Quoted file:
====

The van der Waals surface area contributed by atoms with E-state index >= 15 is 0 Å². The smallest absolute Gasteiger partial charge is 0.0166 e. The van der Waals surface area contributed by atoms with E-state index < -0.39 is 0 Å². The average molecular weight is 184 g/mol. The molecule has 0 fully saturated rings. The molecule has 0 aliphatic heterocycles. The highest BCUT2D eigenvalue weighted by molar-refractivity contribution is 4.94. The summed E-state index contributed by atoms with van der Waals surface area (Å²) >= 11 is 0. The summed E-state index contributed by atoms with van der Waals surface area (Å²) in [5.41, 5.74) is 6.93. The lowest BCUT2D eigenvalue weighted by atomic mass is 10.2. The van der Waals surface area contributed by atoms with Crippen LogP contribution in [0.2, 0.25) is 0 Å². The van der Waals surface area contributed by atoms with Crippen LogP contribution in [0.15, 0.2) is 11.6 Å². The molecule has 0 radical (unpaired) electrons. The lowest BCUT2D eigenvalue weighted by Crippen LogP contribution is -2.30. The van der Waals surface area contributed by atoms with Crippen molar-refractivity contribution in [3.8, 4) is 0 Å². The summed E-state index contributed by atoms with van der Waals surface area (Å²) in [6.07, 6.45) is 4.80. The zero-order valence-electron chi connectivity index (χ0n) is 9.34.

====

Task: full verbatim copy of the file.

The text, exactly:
The van der Waals surface area contributed by atoms with E-state index >= 15 is 0 Å². The smallest absolute Gasteiger partial charge is 0.0166 e. The van der Waals surface area contributed by atoms with E-state index < -0.39 is 0 Å². The average molecular weight is 184 g/mol. The molecule has 0 fully saturated rings. The molecule has 0 aliphatic heterocycles. The highest BCUT2D eigenvalue weighted by molar-refractivity contribution is 4.94. The summed E-state index contributed by atoms with van der Waals surface area (Å²) >= 11 is 0. The summed E-state index contributed by atoms with van der Waals surface area (Å²) in [5.41, 5.74) is 6.93. The lowest BCUT2D eigenvalue weighted by atomic mass is 10.2. The van der Waals surface area contributed by atoms with Crippen LogP contribution in [0.2, 0.25) is 0 Å². The van der Waals surface area contributed by atoms with Crippen LogP contribution in [0.15, 0.2) is 11.6 Å². The molecule has 0 radical (unpaired) electrons. The lowest BCUT2D eigenvalue weighted by Crippen LogP contribution is -2.30. The van der Waals surface area contributed by atoms with Crippen molar-refractivity contribution in [3.8, 4) is 0 Å². The summed E-state index contributed by atoms with van der Waals surface area (Å²) in [6.07, 6.45) is 4.80. The zero-order valence-electron chi connectivity index (χ0n) is 9.34.